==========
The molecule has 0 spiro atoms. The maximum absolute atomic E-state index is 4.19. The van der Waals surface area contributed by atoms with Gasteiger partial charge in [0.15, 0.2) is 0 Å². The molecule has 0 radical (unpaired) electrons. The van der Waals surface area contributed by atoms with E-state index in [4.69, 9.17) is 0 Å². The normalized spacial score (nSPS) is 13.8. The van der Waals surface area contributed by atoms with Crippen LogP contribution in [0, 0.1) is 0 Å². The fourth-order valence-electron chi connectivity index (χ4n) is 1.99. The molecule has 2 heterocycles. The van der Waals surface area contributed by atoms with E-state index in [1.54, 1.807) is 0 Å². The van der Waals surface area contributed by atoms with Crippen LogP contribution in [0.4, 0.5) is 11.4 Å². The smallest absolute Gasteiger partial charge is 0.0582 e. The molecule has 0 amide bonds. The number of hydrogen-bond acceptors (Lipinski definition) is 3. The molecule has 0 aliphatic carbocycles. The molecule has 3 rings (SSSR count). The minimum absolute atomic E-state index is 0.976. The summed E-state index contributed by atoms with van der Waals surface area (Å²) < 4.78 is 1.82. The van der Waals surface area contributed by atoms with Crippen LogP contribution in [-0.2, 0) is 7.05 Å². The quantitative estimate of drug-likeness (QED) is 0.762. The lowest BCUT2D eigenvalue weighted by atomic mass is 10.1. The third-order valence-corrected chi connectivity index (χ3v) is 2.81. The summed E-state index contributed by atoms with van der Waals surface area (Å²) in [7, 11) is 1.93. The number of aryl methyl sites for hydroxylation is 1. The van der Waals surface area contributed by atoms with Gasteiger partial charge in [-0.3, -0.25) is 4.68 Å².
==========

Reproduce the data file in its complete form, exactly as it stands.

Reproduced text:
The molecule has 0 spiro atoms. The maximum absolute atomic E-state index is 4.19. The van der Waals surface area contributed by atoms with Gasteiger partial charge in [0.15, 0.2) is 0 Å². The molecule has 0 radical (unpaired) electrons. The van der Waals surface area contributed by atoms with E-state index in [4.69, 9.17) is 0 Å². The normalized spacial score (nSPS) is 13.8. The van der Waals surface area contributed by atoms with Crippen LogP contribution in [0, 0.1) is 0 Å². The fourth-order valence-electron chi connectivity index (χ4n) is 1.99. The molecule has 2 heterocycles. The van der Waals surface area contributed by atoms with E-state index in [1.54, 1.807) is 0 Å². The van der Waals surface area contributed by atoms with Crippen LogP contribution in [0.4, 0.5) is 11.4 Å². The smallest absolute Gasteiger partial charge is 0.0582 e. The molecule has 0 amide bonds. The number of hydrogen-bond acceptors (Lipinski definition) is 3. The molecule has 0 aliphatic carbocycles. The molecule has 3 rings (SSSR count). The minimum absolute atomic E-state index is 0.976. The summed E-state index contributed by atoms with van der Waals surface area (Å²) < 4.78 is 1.82. The van der Waals surface area contributed by atoms with Crippen LogP contribution in [-0.2, 0) is 7.05 Å². The quantitative estimate of drug-likeness (QED) is 0.762. The lowest BCUT2D eigenvalue weighted by atomic mass is 10.1. The third-order valence-corrected chi connectivity index (χ3v) is 2.81. The summed E-state index contributed by atoms with van der Waals surface area (Å²) in [7, 11) is 1.93. The number of aryl methyl sites for hydroxylation is 1. The van der Waals surface area contributed by atoms with Gasteiger partial charge in [-0.3, -0.25) is 4.68 Å².